“Massive, unprecedented” stakeholder input going into Colorado’s Behavioral Health Administration

The stakeholder input being incorporated into Colorado’s in-development Behavioral Health Administration (BHA) is “massive” and “unprecedented,” according to Michelle Barnes, executive director of the Colorado Department of Human Services (CDHS). Under HB 21-1097 — signed in April by Gov. Jared Polis — Barnes’ department is responsible for implementing the BHA.

Barnes described the rigorous stakeholder engagement process during the Colorado Department of Health Care Policy and Financing (HCPF)’s Summer Health Cabinet Summit last week.

 

Get the latest state-specific policy intelligence for the health care sector delivered to your inbox.

 

“Over the last two years, I personally listened to the stories of hundreds of Coloradans and what they wanted to share about their experience with our behavioral health systems.”

Under the direction of Gov. Polis, Barnes has chaired the state’s Behavioral Health Task Force for the past couple of years, which has met with hundreds of stakeholders to develop a plan to reform Colorado’s “fragmented” behavioral health system. The task force released a blueprint in Sept. of 2020 that, among other recommendations, called for the creation of a BHA.

In partnership with Health Management Associates (HMA), CDHS has conducted “robust engagement” with leaders of state agencies, subject matter experts, and other key stakeholders. Barnes said the largest block they consulted were community mental health and behavioral health providers.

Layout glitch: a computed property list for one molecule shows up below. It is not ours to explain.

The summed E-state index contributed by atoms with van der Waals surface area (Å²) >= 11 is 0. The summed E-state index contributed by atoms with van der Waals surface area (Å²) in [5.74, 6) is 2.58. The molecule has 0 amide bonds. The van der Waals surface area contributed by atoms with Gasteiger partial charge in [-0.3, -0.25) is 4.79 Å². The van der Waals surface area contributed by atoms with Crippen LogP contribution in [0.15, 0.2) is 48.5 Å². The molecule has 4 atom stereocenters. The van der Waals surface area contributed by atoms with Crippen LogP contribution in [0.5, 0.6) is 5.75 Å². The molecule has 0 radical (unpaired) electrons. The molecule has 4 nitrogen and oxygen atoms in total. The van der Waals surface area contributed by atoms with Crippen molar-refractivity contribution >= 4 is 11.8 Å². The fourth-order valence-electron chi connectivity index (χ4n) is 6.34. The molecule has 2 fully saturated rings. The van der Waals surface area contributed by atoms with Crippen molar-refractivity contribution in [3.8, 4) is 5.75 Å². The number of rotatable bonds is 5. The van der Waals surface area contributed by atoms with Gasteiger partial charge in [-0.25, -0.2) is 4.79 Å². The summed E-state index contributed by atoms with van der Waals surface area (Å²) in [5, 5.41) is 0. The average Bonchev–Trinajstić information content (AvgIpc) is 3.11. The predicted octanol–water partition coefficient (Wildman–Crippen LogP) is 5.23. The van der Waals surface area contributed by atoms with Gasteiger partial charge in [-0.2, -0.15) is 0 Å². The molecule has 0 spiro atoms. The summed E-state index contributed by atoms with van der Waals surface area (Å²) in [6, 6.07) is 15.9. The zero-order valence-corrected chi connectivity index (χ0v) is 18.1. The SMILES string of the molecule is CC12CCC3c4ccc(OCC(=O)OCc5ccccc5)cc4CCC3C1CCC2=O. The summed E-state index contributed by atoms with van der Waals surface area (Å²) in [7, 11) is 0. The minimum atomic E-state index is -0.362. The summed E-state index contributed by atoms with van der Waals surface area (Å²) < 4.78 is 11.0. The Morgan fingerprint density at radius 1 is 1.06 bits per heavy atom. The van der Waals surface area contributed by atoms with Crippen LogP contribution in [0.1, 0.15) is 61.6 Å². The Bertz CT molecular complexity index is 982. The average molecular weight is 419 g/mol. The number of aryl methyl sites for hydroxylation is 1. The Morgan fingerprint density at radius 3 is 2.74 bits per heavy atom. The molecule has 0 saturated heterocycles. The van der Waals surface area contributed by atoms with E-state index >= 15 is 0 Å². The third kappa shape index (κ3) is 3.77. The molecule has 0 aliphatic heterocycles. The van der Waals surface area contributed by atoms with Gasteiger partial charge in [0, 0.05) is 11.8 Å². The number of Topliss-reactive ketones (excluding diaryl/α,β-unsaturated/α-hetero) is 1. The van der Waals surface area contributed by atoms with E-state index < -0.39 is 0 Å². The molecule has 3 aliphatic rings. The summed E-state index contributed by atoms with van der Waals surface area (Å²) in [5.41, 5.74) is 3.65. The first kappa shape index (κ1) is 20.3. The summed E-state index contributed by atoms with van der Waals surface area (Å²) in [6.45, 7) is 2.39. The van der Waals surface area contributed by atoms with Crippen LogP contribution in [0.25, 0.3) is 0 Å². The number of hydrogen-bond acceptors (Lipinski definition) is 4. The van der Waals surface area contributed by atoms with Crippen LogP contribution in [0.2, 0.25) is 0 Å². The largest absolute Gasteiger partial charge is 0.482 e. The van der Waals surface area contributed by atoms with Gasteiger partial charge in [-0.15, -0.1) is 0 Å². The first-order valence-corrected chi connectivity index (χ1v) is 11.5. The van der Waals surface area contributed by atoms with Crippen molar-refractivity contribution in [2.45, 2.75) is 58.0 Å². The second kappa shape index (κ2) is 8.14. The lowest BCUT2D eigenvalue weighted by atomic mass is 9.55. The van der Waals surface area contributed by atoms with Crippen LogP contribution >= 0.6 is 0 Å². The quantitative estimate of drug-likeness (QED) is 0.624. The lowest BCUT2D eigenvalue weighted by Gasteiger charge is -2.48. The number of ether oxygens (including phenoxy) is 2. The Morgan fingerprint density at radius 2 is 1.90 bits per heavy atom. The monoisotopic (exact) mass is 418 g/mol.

“We found that the problem wasn’t the coordination of programs, but rather the system’s approach to ensuring gaps in the system are addressed and that families can navigate it.”

Robert Werthwein, director of the Colorado Office of Behavioral Health (OBH), went into further detail about stakeholder involvement in a previous interview with State of Reform.

Barnes said there are “many miles to go” before the BHA is up and running and emphasized the complexity of integrating Colorado’s numerous behavioral health programs. HB 21-1097 requires the BHA to be operational by 2024.

“No one would design the system we have if they were trying to figure out a good behavioral health system. So what we’re trying to do is set up a system that connects all the amazing programs we have going.”

Barnes said the BHA will be separate from the already existing Office of Behavioral Health (OBH). While the OBH focuses on actual programs, the BHA will provide system oversight and ensure accountability in the state’s behavioral health delivery.

“This is not the agency that runs programs, but rather the agency that sets the stage and checks accountability. So we are not merging everything that looks like behavioral health into one agency. We’re setting up a governing body that conducts oversight and standards to coordinate with the hundreds of programs in place throughout the state…”

The BHA commissioner — to be selected by Gov. Polis and a member of his cabinet — will sit on the governor’s cabinet, which Barnes called a “really important pivot” because not a lot of states have behavioral health leaders in the governor’s cabinet.

The BHA will be housed within CDHS at least until Nov. 2024, when the department can decide whether or not the BHA should be moved to a different department.